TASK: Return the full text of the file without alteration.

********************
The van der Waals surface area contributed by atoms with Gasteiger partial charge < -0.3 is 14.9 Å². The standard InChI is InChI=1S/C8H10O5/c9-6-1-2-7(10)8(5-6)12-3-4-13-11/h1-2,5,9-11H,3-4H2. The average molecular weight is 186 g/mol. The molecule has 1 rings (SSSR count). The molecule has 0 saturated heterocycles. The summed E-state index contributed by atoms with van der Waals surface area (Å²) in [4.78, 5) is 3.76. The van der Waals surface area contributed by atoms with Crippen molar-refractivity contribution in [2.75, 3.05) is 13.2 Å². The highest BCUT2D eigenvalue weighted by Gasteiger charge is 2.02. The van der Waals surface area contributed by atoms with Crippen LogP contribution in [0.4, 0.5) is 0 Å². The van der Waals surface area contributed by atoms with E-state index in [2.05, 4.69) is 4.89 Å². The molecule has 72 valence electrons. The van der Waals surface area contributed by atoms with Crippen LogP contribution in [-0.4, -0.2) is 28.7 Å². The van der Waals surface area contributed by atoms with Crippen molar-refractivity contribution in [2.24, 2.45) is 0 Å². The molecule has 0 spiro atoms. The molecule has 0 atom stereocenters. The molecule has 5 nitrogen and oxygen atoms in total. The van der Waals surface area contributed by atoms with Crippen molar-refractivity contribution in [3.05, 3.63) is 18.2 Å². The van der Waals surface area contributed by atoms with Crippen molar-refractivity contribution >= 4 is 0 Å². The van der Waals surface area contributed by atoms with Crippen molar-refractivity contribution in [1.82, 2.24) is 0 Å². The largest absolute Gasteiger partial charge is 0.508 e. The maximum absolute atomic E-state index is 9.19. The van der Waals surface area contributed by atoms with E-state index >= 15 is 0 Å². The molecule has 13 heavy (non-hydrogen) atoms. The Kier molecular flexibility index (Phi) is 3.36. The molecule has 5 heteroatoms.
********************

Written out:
The van der Waals surface area contributed by atoms with Gasteiger partial charge < -0.3 is 14.9 Å². The standard InChI is InChI=1S/C8H10O5/c9-6-1-2-7(10)8(5-6)12-3-4-13-11/h1-2,5,9-11H,3-4H2. The average molecular weight is 186 g/mol. The molecule has 1 rings (SSSR count). The molecule has 0 saturated heterocycles. The summed E-state index contributed by atoms with van der Waals surface area (Å²) in [4.78, 5) is 3.76. The van der Waals surface area contributed by atoms with Crippen molar-refractivity contribution in [2.75, 3.05) is 13.2 Å². The highest BCUT2D eigenvalue weighted by Gasteiger charge is 2.02. The van der Waals surface area contributed by atoms with Crippen LogP contribution in [0.4, 0.5) is 0 Å². The van der Waals surface area contributed by atoms with E-state index in [2.05, 4.69) is 4.89 Å². The molecule has 72 valence electrons. The van der Waals surface area contributed by atoms with Crippen LogP contribution in [-0.4, -0.2) is 28.7 Å². The van der Waals surface area contributed by atoms with Crippen molar-refractivity contribution in [2.24, 2.45) is 0 Å². The molecule has 0 spiro atoms. The molecule has 0 atom stereocenters. The molecule has 5 nitrogen and oxygen atoms in total. The van der Waals surface area contributed by atoms with Crippen molar-refractivity contribution in [3.05, 3.63) is 18.2 Å². The van der Waals surface area contributed by atoms with Crippen molar-refractivity contribution >= 4 is 0 Å². The van der Waals surface area contributed by atoms with Crippen molar-refractivity contribution in [1.82, 2.24) is 0 Å². The largest absolute Gasteiger partial charge is 0.508 e. The maximum absolute atomic E-state index is 9.19. The van der Waals surface area contributed by atoms with E-state index >= 15 is 0 Å². The molecule has 13 heavy (non-hydrogen) atoms. The Kier molecular flexibility index (Phi) is 3.36. The molecule has 5 heteroatoms.